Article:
As a leader especially, it’s also important that you help your team work through fear of risk.
- Let employees know that you are aware of their fears and help them overcome the natural tendency to avoid taking risks when things are tough—and even when they’re not. Engage in active problem-solving with those who have trouble addressing this issue in a straightforward way. Never forget that what employees experience every day is what you need to understand and factor into your decision-making process as a leader.
- Model risk-taking yourself and share with others in your team how you worked through the fear you had.
Key Takeaway: Realize time is the most precious of commodities, so don’t waste time fearing success or failure. Engage in informed action and let the results speak for themselves. Don’t defend or brag, just use the results as fuel for your ongoing effort to be successful and move things forward. When you model smart risk-taking, you’ll also make your team more comfortable with taking risks, coming to you with new ideas, and challenging old ideas that may not work anymore.
In times of mayhem, it may seem like the perfect time to just put your head down and do things because times are genuinely frightening and require action. But in times of great fear there is an opportunity for self-reflection about your own ways of understanding and dealing with fear. And then using that insight to help you be more compassionate and honest in helping others deal with their own fear of self-knowledge.
Great leaders are self-aware and work at knowing themselves—in good times and frightening times. Being self-aware takes a very deliberate commitment to engage in self-reflection and introspection—even if the situation one is in makes it seem that any time away would be a waste of precious energy.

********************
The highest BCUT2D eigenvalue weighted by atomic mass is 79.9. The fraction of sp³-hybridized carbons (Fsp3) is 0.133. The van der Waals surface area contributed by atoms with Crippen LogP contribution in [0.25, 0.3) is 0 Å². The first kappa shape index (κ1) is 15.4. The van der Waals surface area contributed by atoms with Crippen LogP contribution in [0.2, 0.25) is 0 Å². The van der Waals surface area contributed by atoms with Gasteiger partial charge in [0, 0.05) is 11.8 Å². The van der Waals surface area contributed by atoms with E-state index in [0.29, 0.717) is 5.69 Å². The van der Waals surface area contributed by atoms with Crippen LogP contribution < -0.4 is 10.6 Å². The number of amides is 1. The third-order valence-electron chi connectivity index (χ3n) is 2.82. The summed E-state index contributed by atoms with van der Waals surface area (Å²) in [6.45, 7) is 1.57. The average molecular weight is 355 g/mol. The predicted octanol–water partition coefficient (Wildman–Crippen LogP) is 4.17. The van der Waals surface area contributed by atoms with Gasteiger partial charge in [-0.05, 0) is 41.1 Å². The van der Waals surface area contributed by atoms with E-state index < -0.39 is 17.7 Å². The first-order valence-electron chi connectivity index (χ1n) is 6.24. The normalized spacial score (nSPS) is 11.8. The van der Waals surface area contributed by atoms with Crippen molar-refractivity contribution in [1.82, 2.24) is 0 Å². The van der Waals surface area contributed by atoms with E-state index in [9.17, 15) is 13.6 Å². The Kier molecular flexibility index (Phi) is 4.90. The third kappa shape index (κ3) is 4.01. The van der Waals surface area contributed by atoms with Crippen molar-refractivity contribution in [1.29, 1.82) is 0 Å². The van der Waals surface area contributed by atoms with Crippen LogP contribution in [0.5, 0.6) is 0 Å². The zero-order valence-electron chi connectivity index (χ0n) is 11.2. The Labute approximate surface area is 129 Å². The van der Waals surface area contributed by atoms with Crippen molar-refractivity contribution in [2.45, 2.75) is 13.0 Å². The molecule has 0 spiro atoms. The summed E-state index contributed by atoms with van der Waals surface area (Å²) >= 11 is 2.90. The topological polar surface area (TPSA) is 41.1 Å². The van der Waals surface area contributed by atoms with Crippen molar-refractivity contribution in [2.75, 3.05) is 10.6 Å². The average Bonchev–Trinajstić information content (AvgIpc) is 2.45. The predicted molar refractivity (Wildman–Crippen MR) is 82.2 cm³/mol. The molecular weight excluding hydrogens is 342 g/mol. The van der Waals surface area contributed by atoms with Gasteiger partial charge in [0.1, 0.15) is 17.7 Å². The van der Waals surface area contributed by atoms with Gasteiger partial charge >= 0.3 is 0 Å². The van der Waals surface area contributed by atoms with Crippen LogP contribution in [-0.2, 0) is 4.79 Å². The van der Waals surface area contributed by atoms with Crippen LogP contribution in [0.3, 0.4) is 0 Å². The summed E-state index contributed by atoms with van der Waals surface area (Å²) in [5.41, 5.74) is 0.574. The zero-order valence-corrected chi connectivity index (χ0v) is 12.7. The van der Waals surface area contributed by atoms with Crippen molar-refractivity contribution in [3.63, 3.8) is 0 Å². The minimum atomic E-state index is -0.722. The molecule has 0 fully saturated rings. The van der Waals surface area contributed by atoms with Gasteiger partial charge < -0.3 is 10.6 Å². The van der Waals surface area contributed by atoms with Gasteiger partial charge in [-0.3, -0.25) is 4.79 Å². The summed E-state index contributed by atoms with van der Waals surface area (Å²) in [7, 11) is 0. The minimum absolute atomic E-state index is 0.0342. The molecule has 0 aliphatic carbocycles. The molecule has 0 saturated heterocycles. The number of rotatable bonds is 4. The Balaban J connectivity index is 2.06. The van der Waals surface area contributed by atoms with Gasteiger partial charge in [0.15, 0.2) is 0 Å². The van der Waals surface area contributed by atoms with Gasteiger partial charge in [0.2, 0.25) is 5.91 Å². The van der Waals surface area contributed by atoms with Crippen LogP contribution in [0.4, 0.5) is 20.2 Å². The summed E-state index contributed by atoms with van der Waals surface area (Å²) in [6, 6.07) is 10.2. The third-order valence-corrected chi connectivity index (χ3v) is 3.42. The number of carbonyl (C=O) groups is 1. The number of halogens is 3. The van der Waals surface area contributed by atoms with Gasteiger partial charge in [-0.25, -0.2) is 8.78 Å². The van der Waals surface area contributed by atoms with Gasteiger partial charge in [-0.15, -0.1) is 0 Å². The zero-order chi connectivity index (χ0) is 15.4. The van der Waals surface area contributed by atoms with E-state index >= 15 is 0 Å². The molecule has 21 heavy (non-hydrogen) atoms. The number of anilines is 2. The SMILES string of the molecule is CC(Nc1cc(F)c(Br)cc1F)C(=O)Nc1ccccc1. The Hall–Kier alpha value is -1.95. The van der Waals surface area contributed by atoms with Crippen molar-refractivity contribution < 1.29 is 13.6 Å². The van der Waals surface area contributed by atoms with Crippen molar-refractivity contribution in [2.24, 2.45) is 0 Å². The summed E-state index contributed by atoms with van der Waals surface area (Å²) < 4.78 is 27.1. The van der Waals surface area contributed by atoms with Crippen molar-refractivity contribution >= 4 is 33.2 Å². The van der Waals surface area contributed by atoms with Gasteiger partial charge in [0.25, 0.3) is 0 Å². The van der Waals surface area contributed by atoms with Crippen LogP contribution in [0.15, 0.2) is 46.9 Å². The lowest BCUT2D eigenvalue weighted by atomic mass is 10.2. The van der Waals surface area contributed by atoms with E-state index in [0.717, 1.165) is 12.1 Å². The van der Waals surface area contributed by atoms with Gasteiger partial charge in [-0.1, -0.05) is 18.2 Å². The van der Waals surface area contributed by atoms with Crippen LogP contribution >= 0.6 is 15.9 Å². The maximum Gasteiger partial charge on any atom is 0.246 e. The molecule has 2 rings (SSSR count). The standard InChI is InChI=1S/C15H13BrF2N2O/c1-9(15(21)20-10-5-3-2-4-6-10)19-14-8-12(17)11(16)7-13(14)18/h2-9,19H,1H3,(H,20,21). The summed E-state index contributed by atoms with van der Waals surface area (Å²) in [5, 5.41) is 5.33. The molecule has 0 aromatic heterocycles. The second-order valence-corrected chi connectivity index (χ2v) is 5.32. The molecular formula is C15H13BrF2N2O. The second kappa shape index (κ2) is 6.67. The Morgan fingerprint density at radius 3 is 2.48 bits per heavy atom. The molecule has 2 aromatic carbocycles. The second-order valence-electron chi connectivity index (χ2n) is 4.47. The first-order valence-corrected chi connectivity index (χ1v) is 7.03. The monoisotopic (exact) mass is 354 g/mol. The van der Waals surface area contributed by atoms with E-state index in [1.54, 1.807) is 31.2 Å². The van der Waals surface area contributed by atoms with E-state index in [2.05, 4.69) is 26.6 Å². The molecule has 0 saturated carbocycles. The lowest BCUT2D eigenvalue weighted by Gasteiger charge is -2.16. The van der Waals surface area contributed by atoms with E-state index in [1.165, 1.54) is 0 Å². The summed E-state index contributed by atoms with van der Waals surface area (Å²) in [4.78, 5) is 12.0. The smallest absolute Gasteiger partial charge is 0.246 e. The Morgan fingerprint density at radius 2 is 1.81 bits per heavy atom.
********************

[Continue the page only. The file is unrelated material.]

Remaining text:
Great leaders know that while being self-aware is important that it’s also a foundation piece for leading others and the organization. Many people may be wondering if a stressful time is one to pause and increase self-knowledge. We believe it is and as a leader, you can model that behavior as a means of helping others.
Work on knowing what makes you nervous, fearful, and generally less than focused on achieving your goals. Know clearly what your hot points are and what gets you stuck. Start to understand how to overcome these self -imposed limitations by partnering with other leaders in the organization you admire and trust. We recommended taking time to dramatically increase your self-knowledge and your understanding of those around you.
Key Takeaway: Leaders need to be strong and courageous to work against the current tide. If you are going to accept a leadership role, you need to be strong enough to deal with your own fears so you can help others deal with theirs. As a leader you always need to speak up, follow-up, and address negative and fear-inducing emotions head-on. Employees experience fear every day. Help them overcome it.
More Tips for Overcoming Fear
- Make reading inspirational articles, books, and other materials “a must” whenever you can. Bill Gates has a new 2020 summer reading list and he’s rather busy now. Decrease the amount of down-beat thinking and complaining – counter-productive activities that have become rampant in today’s organizations. Limit negative social media and endless reading of anything that creates negative emotions.
- Be real and authentic. Be truthful about the reality of terrible consequences or the possibility that people will not be happy, calm, or satisfied much of the time. Share your own truth about what is happening in your own life and family and share stories of heroes and leaders that are inspiring you to keep moving forward even in the darkest of days. Actively use this approach as part of your cultural change strategy. The Coronavirus is here today but when it ends there will be new challenges. Be sure you’re ready to address them.
- And finally, think about your favorite pet. No matter what happened to you or your family in the last year, no matter how “scary” life, business, or personal life got, your pet stayed calm (we hope). What can you learn from that pet? There is brilliance in not over-reacting to things you cannot control and there is a compelling reason to act on things you can control.
There’s lots to do! Let’s get started!
The Coronavirus is here today, and eventually, it will end. When it does there will be new challenges. Be sure you’re ready to address them.
Thanks for reading! If you liked this topic, check out part 4 of this series focused on reimagining the roles of managers and leaders at work.